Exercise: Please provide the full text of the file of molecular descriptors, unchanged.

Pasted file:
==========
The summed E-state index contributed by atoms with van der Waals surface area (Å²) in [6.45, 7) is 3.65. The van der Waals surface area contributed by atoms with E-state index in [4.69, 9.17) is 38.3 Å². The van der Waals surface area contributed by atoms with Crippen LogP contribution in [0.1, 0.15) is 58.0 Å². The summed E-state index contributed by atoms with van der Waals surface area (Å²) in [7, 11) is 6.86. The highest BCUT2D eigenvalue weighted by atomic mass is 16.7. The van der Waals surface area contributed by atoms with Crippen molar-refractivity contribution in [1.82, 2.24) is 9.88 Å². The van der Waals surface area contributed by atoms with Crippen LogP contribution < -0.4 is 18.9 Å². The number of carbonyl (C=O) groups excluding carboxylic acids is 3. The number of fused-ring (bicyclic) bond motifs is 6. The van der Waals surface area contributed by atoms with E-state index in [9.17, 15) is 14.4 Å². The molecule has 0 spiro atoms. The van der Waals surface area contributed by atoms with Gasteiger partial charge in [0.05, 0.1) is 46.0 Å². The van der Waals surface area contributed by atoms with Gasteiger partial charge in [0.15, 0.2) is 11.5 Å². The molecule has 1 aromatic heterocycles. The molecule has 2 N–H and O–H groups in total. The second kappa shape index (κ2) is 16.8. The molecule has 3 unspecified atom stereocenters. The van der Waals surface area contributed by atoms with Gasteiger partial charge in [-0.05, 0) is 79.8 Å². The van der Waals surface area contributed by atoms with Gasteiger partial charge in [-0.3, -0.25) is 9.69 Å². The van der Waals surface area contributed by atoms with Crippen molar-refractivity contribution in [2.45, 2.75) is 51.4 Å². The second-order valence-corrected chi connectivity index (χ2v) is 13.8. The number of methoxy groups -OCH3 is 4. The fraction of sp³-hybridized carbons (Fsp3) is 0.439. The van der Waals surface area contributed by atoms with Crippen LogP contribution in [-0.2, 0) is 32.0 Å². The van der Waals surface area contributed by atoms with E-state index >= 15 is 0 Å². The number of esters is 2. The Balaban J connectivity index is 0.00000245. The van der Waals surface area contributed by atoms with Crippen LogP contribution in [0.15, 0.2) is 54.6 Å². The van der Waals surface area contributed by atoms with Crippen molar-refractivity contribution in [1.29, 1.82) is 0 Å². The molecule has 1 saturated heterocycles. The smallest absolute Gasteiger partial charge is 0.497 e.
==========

The summed E-state index contributed by atoms with van der Waals surface area (Å²) in [6.45, 7) is 3.65. The van der Waals surface area contributed by atoms with E-state index in [4.69, 9.17) is 38.3 Å². The van der Waals surface area contributed by atoms with Crippen LogP contribution in [0.1, 0.15) is 58.0 Å². The summed E-state index contributed by atoms with van der Waals surface area (Å²) in [7, 11) is 6.86. The highest BCUT2D eigenvalue weighted by atomic mass is 16.7. The van der Waals surface area contributed by atoms with Crippen molar-refractivity contribution in [1.82, 2.24) is 9.88 Å². The van der Waals surface area contributed by atoms with Crippen LogP contribution < -0.4 is 18.9 Å². The number of carbonyl (C=O) groups excluding carboxylic acids is 3. The number of fused-ring (bicyclic) bond motifs is 6. The van der Waals surface area contributed by atoms with E-state index in [9.17, 15) is 14.4 Å². The molecule has 0 spiro atoms. The van der Waals surface area contributed by atoms with Gasteiger partial charge in [0.05, 0.1) is 46.0 Å². The van der Waals surface area contributed by atoms with Gasteiger partial charge in [0.15, 0.2) is 11.5 Å². The molecule has 1 aromatic heterocycles. The molecule has 2 N–H and O–H groups in total. The second kappa shape index (κ2) is 16.8. The molecule has 3 unspecified atom stereocenters. The van der Waals surface area contributed by atoms with Gasteiger partial charge in [-0.05, 0) is 79.8 Å². The van der Waals surface area contributed by atoms with Gasteiger partial charge in [-0.3, -0.25) is 9.69 Å². The van der Waals surface area contributed by atoms with Crippen molar-refractivity contribution in [2.45, 2.75) is 51.4 Å². The second-order valence-corrected chi connectivity index (χ2v) is 13.8. The number of methoxy groups -OCH3 is 4. The fraction of sp³-hybridized carbons (Fsp3) is 0.439. The van der Waals surface area contributed by atoms with Crippen LogP contribution in [-0.2, 0) is 32.0 Å². The van der Waals surface area contributed by atoms with E-state index >= 15 is 0 Å². The number of esters is 2. The Balaban J connectivity index is 0.00000245. The van der Waals surface area contributed by atoms with Crippen LogP contribution in [0.15, 0.2) is 54.6 Å². The van der Waals surface area contributed by atoms with Crippen molar-refractivity contribution in [1.29, 1.82) is 0 Å². The molecule has 1 saturated heterocycles. The smallest absolute Gasteiger partial charge is 0.497 e.